David Bourget (Western Ontario)
David Chalmers (ANU, NYU)
Rafael De Clercq
Jack Alan Reynolds
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In Rick Nouwen, Robert van Rooij, Uli Sauerland & Hans-Christian Schmitz (eds.), Vagueness in Communication. Springer. 1--18 (forthcoming)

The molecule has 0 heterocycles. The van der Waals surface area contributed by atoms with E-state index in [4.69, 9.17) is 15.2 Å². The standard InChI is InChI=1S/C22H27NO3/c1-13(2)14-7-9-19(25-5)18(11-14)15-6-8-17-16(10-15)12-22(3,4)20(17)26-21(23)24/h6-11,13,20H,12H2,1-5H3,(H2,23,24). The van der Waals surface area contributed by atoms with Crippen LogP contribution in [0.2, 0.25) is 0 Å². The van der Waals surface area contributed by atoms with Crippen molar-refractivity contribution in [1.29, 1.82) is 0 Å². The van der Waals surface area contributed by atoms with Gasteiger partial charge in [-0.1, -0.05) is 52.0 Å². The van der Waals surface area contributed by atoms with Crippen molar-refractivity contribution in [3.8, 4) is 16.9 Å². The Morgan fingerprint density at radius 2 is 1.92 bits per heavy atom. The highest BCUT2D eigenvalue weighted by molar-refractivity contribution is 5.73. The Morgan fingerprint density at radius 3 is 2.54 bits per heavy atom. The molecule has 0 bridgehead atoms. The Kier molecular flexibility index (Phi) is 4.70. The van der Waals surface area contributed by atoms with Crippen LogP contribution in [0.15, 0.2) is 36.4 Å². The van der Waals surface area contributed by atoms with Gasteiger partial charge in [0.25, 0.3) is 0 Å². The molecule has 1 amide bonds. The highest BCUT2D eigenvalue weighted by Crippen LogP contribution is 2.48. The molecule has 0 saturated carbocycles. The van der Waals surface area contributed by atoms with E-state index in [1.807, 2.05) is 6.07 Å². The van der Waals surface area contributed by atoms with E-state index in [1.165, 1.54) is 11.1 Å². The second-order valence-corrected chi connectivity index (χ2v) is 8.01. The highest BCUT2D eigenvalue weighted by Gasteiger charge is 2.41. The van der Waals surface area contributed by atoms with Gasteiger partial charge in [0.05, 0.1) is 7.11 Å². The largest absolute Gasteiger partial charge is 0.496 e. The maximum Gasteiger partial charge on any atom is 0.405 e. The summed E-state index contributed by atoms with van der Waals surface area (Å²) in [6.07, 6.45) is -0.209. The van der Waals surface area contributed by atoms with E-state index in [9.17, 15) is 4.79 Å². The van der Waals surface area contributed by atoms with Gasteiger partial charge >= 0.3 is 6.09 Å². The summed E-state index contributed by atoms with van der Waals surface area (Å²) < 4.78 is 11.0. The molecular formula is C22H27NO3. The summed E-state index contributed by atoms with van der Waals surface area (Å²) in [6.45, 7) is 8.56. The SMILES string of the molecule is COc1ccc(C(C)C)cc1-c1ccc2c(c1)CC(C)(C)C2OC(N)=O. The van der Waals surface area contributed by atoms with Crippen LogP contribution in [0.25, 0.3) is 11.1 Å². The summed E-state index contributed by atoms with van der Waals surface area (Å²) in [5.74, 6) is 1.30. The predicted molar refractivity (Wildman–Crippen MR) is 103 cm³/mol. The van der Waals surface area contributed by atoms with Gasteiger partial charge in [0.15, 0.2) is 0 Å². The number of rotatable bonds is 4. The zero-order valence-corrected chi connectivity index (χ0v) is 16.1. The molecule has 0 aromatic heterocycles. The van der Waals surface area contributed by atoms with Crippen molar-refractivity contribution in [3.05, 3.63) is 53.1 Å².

The purpose of this essay is to shed some light on a certain type of sentence, which I call a borderline contradiction. A borderline contradiction is a sentence of the form F a ∧ ¬F a, for some vague predicate F and some borderline case a of F , or a sentence equivalent to such a sentence. For example, if Jackie is a borderline case of ‘rich’, then ‘Jackie is rich and Jackie isn’t rich’ is a borderline contradiction. Many theories of vague language have entailments about borderline contradictions; correctly describing the behavior of borderline contradictions is one of the many tasks facing anyone offering a theory of vague language. Here, I first briefly review claims made by various theorists about these borderline contradictions, attempting to draw out some predictions about the behavior of ordinary speakers. Second, I present an experiment intended to gather relevant data about the behavior of ordinary speakers. Finally, I discuss the experimental results in light of several different theories of vagueness, to see what explanations are available. My conclusions are necessarily tentative; I do not attempt to use the present experiment to demonstrate that any single theory is incontrovertibly true. Rather, I try to sketch the auxiliary hypotheses that would need to be conjoined to several extant theories of vague language to predict the present result, and offer some considerations regarding the plausibility of these various hypotheses. In the end, I conclude that two of the theories I consider are better-positioned to account for the observed data than are the others. But the field of logically-informed research on people’s actual responses to vague predicates is young; surely as more data come in we will learn a great deal more about which (if any) of these theories best accounts for the behavior of ordinary speakers.
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